Harnessing A Light-breeze Energy Source – A new Discovery

Researchers at Nanyang Technological University, Singapore (NTU Singapore), have developed a device that can generate energy from wind as gently as possible and store it as electricity. This device is known as a “light-breeze energy source.” When this device is exposed to the wind, with a velocity of two meters per second, it can generate a maximum of three volts and a power of 290 microwatts. This energy is capable of powering a commercial sensor and sending the data to a mobile phone.

The durable device, called a wind harvester or light-breeze energy source, can store energy in the form of electricity when not being used by a battery in the absence of wind.

The researchers believe that the new device can replace batteries in powering light emitting diode (LED) lights and structural health monitoring sensors. They are used in urban settlements to monitor the health of buildings like skyscrapers, bridges, banks, etc., allowing engineers to notice the physical damage on the structure. The device can be mounted on the sides of buildings in urban areas and would be good for buildings with enough wind power.

NTU researchers have developed a small-scale energy harvester, which could be used to power sensors and electronic devices. The device is self-sufficient and would only require occasional maintenance. It does not use heavy metals, which if not disposed of properly could cause environmental problems.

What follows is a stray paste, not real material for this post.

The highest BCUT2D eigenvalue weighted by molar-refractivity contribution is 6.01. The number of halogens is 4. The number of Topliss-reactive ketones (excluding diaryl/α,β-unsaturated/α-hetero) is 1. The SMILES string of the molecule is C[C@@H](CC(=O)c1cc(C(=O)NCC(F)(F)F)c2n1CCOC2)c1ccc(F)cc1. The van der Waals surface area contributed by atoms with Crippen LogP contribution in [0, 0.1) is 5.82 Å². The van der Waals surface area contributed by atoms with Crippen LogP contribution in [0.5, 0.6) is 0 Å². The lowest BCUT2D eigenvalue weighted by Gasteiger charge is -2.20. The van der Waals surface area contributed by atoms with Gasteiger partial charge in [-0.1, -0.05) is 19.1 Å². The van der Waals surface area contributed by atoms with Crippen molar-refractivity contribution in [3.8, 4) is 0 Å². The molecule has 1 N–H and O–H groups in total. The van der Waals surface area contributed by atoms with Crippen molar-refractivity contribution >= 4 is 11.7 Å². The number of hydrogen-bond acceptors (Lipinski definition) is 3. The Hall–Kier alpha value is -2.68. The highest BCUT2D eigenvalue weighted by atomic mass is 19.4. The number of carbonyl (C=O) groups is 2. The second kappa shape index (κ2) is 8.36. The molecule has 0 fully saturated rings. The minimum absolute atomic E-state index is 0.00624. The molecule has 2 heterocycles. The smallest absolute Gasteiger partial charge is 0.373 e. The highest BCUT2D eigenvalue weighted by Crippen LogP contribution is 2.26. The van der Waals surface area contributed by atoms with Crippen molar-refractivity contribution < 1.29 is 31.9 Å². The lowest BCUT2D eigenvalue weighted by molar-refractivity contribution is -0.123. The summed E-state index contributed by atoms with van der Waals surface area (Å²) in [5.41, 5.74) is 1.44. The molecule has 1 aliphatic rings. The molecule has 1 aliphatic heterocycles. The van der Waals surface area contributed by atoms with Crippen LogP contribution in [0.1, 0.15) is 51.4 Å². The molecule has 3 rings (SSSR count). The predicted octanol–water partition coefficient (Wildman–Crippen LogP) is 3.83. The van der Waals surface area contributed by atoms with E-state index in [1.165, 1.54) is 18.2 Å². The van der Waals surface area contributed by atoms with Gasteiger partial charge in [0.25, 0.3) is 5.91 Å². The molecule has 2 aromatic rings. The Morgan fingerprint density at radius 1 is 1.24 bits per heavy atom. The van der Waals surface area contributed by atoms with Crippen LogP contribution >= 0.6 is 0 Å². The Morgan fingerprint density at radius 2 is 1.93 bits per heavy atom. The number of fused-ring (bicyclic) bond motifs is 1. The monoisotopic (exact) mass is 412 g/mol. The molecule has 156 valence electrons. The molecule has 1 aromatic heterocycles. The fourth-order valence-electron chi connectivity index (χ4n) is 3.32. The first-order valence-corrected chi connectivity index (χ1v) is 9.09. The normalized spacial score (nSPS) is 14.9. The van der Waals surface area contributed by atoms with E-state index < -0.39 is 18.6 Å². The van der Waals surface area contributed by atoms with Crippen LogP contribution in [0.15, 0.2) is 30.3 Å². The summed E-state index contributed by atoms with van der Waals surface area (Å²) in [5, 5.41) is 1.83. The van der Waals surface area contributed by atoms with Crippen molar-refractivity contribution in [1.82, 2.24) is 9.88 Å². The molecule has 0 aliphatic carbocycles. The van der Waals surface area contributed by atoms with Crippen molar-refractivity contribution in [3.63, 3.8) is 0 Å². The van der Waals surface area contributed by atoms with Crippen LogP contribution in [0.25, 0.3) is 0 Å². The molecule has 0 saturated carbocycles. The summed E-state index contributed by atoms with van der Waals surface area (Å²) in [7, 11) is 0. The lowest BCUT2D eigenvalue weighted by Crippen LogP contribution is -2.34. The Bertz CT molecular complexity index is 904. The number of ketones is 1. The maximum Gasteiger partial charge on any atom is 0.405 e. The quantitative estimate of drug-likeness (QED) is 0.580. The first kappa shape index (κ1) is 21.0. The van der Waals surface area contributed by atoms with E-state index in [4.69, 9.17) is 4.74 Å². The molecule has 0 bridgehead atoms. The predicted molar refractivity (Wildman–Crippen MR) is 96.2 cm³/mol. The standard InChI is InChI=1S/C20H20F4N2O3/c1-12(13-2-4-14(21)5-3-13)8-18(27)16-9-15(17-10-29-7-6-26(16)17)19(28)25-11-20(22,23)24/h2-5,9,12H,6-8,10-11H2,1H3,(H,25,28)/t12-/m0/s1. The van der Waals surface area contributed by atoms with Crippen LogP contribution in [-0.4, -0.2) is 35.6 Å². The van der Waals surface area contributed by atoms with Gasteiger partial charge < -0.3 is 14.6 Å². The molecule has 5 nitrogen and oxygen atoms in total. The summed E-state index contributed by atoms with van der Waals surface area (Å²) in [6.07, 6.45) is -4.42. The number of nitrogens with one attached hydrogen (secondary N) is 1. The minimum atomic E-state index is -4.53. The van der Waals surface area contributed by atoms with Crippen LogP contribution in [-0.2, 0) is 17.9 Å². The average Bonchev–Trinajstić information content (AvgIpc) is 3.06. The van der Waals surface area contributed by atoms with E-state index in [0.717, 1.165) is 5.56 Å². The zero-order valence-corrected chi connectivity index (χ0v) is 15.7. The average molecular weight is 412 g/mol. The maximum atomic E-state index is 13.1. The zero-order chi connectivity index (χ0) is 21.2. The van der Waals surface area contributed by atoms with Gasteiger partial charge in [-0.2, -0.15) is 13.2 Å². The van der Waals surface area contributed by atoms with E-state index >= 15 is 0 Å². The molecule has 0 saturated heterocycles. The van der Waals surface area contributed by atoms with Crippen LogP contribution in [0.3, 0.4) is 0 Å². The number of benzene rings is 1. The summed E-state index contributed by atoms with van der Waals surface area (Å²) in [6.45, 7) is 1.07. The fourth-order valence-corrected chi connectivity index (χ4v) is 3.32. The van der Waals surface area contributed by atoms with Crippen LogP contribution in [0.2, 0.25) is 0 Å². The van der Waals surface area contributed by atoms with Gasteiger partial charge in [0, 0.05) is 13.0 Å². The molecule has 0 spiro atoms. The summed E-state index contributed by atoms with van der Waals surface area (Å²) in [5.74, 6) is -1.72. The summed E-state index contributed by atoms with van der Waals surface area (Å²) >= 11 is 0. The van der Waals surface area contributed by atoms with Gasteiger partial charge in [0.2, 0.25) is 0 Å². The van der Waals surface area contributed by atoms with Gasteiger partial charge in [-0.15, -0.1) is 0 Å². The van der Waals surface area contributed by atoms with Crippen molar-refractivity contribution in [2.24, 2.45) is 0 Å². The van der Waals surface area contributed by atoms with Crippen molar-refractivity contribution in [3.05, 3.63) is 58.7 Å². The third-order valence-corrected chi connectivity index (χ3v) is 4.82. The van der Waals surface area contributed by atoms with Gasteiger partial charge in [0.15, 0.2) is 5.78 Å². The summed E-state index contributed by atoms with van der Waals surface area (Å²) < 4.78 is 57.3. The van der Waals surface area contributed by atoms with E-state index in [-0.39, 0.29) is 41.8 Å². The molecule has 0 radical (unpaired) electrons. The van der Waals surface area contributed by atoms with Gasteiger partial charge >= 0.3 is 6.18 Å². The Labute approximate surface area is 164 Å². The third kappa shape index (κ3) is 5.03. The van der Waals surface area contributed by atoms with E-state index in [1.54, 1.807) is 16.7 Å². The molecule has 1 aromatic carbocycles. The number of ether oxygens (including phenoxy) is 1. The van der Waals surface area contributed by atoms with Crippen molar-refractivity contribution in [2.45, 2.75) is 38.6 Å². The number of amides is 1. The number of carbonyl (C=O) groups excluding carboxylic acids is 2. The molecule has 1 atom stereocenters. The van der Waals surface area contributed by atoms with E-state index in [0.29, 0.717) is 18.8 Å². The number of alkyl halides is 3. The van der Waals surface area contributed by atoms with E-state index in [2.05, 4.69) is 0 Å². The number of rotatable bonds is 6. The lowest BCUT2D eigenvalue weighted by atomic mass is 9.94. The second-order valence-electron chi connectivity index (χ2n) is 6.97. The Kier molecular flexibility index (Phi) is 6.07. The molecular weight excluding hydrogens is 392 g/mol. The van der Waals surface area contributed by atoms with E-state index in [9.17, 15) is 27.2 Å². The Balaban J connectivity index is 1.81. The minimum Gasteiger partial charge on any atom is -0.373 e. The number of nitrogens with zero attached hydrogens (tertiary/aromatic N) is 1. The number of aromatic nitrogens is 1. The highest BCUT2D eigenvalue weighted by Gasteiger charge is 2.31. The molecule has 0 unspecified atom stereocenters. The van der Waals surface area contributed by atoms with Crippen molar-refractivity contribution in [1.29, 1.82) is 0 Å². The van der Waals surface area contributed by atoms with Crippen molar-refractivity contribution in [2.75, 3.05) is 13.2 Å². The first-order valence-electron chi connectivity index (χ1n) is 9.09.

wind harvester

The innovation has received interest from different industries that are interested in the discovery. The NTU university is also trying to commercialize their invention. The study has help in reducing electric waste and has also find alternative sources of energy.

Riding The Wind

NTU researchers have developed a device that harnesses efficient wind energy at low cost and with low wear and tear. Its body is made of fiber epoxy, a highly durable polymer, with a main attachment that interacts with the wind. This causes charges to be formed on the film, and an electrical current is formed as they flow from the aluminum foil to the copper film. In laboratory tests, the NTU-developed harvester could power 40 LEDs consistently at a wind speed of 4 m/s.


NTU Singapore has developed a low-cost device that can harness energy from wind as gentle as a breeze. The device, called a wind harvester, also diverts any electricity that is not in use to a battery, and stores it in a battery. NTU scientists say their invention has the potential to replace batteries in powering light-emitting diode (LED) lights and structural health monitoring sensors. The research team is also in the process of filing for a patent with NTUitive, NTU’s innovation and enterprise company.

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